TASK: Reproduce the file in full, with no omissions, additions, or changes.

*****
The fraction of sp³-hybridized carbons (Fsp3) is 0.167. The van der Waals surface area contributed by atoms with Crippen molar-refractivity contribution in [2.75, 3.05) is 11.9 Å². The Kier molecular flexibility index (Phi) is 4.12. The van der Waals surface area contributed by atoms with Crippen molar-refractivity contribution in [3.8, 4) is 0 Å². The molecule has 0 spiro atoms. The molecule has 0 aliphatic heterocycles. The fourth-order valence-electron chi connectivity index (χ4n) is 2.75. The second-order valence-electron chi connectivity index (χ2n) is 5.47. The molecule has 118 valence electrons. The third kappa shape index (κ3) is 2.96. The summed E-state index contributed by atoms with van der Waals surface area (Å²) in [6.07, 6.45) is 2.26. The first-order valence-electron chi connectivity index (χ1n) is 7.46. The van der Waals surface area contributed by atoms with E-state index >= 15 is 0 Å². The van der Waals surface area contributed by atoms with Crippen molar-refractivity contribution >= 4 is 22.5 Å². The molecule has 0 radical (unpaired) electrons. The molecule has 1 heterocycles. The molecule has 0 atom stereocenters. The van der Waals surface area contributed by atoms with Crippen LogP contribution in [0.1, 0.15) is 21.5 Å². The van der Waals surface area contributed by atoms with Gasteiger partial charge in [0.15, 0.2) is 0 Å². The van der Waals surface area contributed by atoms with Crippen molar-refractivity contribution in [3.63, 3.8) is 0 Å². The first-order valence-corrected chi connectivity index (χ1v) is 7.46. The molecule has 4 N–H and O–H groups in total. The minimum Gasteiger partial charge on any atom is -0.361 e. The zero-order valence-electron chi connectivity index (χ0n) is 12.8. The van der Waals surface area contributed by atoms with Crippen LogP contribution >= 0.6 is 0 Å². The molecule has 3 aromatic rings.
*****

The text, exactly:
The fraction of sp³-hybridized carbons (Fsp3) is 0.167. The van der Waals surface area contributed by atoms with Crippen molar-refractivity contribution in [2.75, 3.05) is 11.9 Å². The Kier molecular flexibility index (Phi) is 4.12. The van der Waals surface area contributed by atoms with Crippen molar-refractivity contribution in [3.8, 4) is 0 Å². The molecule has 0 spiro atoms. The molecule has 0 aliphatic heterocycles. The fourth-order valence-electron chi connectivity index (χ4n) is 2.75. The second-order valence-electron chi connectivity index (χ2n) is 5.47. The molecule has 118 valence electrons. The third kappa shape index (κ3) is 2.96. The summed E-state index contributed by atoms with van der Waals surface area (Å²) in [6.07, 6.45) is 2.26. The first-order valence-electron chi connectivity index (χ1n) is 7.46. The van der Waals surface area contributed by atoms with E-state index >= 15 is 0 Å². The van der Waals surface area contributed by atoms with Crippen molar-refractivity contribution >= 4 is 22.5 Å². The molecule has 0 radical (unpaired) electrons. The molecule has 1 heterocycles. The molecule has 0 atom stereocenters. The van der Waals surface area contributed by atoms with Crippen LogP contribution in [0.1, 0.15) is 21.5 Å². The van der Waals surface area contributed by atoms with Gasteiger partial charge in [0.15, 0.2) is 0 Å². The van der Waals surface area contributed by atoms with Crippen molar-refractivity contribution in [3.63, 3.8) is 0 Å². The first-order valence-corrected chi connectivity index (χ1v) is 7.46. The molecule has 4 N–H and O–H groups in total. The minimum Gasteiger partial charge on any atom is -0.361 e. The zero-order valence-electron chi connectivity index (χ0n) is 12.8. The van der Waals surface area contributed by atoms with Crippen LogP contribution >= 0.6 is 0 Å². The molecule has 3 aromatic rings.